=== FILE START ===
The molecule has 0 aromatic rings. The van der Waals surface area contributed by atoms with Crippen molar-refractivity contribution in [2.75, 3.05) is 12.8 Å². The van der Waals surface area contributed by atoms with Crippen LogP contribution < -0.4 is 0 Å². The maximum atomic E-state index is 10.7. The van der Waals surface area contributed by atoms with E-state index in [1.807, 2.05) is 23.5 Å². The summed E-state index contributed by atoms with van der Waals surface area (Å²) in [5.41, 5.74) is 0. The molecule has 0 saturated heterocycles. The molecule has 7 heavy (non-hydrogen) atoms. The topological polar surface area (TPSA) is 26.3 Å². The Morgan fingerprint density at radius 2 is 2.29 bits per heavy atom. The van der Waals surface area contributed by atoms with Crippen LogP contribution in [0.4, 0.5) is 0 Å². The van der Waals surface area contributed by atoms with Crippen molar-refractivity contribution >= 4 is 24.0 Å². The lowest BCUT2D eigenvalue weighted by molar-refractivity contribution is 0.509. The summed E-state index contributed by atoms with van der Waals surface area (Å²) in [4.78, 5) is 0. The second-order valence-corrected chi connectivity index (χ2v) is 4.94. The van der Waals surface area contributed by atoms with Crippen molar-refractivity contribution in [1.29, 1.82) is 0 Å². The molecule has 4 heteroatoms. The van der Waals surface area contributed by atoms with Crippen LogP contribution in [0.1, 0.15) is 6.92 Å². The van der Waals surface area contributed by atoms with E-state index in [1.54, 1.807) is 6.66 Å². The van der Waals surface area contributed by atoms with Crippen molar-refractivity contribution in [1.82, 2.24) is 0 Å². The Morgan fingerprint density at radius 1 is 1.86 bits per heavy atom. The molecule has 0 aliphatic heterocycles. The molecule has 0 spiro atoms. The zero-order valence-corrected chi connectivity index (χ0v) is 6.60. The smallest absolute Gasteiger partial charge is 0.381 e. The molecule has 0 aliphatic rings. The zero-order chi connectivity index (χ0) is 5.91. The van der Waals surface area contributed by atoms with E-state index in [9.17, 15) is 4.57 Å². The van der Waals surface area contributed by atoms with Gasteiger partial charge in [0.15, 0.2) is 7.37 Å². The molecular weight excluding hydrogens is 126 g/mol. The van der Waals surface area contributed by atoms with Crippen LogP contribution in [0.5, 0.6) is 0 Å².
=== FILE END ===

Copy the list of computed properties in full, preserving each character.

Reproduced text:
The molecule has 0 aromatic rings. The van der Waals surface area contributed by atoms with Crippen molar-refractivity contribution in [2.75, 3.05) is 12.8 Å². The van der Waals surface area contributed by atoms with Crippen LogP contribution < -0.4 is 0 Å². The maximum atomic E-state index is 10.7. The van der Waals surface area contributed by atoms with E-state index in [1.807, 2.05) is 23.5 Å². The summed E-state index contributed by atoms with van der Waals surface area (Å²) in [5.41, 5.74) is 0. The molecule has 0 saturated heterocycles. The molecule has 7 heavy (non-hydrogen) atoms. The topological polar surface area (TPSA) is 26.3 Å². The Morgan fingerprint density at radius 2 is 2.29 bits per heavy atom. The van der Waals surface area contributed by atoms with Crippen LogP contribution in [0.4, 0.5) is 0 Å². The van der Waals surface area contributed by atoms with Crippen molar-refractivity contribution >= 4 is 24.0 Å². The lowest BCUT2D eigenvalue weighted by molar-refractivity contribution is 0.509. The summed E-state index contributed by atoms with van der Waals surface area (Å²) in [4.78, 5) is 0. The second-order valence-corrected chi connectivity index (χ2v) is 4.94. The van der Waals surface area contributed by atoms with Crippen molar-refractivity contribution in [1.29, 1.82) is 0 Å². The molecule has 4 heteroatoms. The van der Waals surface area contributed by atoms with Crippen LogP contribution in [0.1, 0.15) is 6.92 Å². The van der Waals surface area contributed by atoms with E-state index in [1.54, 1.807) is 6.66 Å². The van der Waals surface area contributed by atoms with Crippen molar-refractivity contribution in [1.82, 2.24) is 0 Å². The Morgan fingerprint density at radius 1 is 1.86 bits per heavy atom. The molecule has 0 aliphatic heterocycles. The molecule has 0 spiro atoms. The zero-order valence-corrected chi connectivity index (χ0v) is 6.60. The smallest absolute Gasteiger partial charge is 0.381 e. The molecule has 0 aliphatic rings. The zero-order chi connectivity index (χ0) is 5.91. The van der Waals surface area contributed by atoms with E-state index in [9.17, 15) is 4.57 Å². The van der Waals surface area contributed by atoms with Gasteiger partial charge in [0.15, 0.2) is 7.37 Å². The molecular weight excluding hydrogens is 126 g/mol. The van der Waals surface area contributed by atoms with Crippen LogP contribution in [0.5, 0.6) is 0 Å².